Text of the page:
Editorial: Abandoned properties

Editorial: Abandoned properties

Code enforcers have demolished more than 500 overgrown and abandoned homes in Albany over the last 8 years, but many residents and even city leaders say the problem still exists.

The city has spent over $1 million in that time period cleaning up blighted properties, but code enforcers still have a long way to go in fighting the blight.
Doris Carr has lived at her home on East Residence 50 years.

"I don't like the neighborhood no more and if I was able I would move out. I can't afford to move because I'm too old." The once thriving East Albany neighborhood is not the same. Dilapidated and overgrown homes surround Ms. Carr.

Right next door sits a perfect example. As she says, it reduces her property value. Drugs and other illegal activity run rampant in the home commonly occupied by vagrants. It's one of many blighted properties in Albany. We are now happy to say that these homes will soon be taken down.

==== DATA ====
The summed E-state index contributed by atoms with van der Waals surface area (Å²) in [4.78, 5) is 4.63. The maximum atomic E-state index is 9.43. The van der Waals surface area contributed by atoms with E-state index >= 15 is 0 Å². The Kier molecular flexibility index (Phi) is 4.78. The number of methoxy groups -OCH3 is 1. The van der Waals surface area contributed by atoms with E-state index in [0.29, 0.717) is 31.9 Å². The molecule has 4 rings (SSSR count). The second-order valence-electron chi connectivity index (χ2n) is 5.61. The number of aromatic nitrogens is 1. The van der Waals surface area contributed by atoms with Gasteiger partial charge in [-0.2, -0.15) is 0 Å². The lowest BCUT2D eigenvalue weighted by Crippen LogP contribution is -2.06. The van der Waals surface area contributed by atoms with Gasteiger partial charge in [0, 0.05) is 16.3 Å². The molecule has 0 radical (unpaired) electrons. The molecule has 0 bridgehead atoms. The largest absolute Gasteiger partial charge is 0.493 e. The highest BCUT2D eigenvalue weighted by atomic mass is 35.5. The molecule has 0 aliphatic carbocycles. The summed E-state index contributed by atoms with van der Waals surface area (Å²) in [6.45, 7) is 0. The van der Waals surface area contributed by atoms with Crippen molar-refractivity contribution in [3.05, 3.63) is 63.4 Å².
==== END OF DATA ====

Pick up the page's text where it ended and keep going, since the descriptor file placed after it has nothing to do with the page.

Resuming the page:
"There's definitely a problem with that in Albany," said Robert Carter Chief Code Enforcement Officer. "The neighborhood safety, the neighborhood's property value, the neighborhood's comfort, being able to enjoy their property, as well as the investment in our city."

But it's a problem city leaders are determined to fix. With blighted properties scattered around Albany, it can be difficult to know where to start.
A large percentage of them come from complaints from the neighbors. After that complaint comes, inspectors go out to the home and give the homeowner an opportunity to address the issues.

Unfortunately a lot of people don't respond and may be absentee property owners. They may be people who just don't have the resources to reinvest in the property.

A long process can sometimes result in court battles and legal hurdles that can prevent demolition from happening for years. It's what allowed the backlog of properties to grow to at least 176.

Officials say 12 are in the process of being demolished. Eleven more are waiting for bids to come back.  If you have dilapidated properties, call 311 and begin the process help clean up our city.

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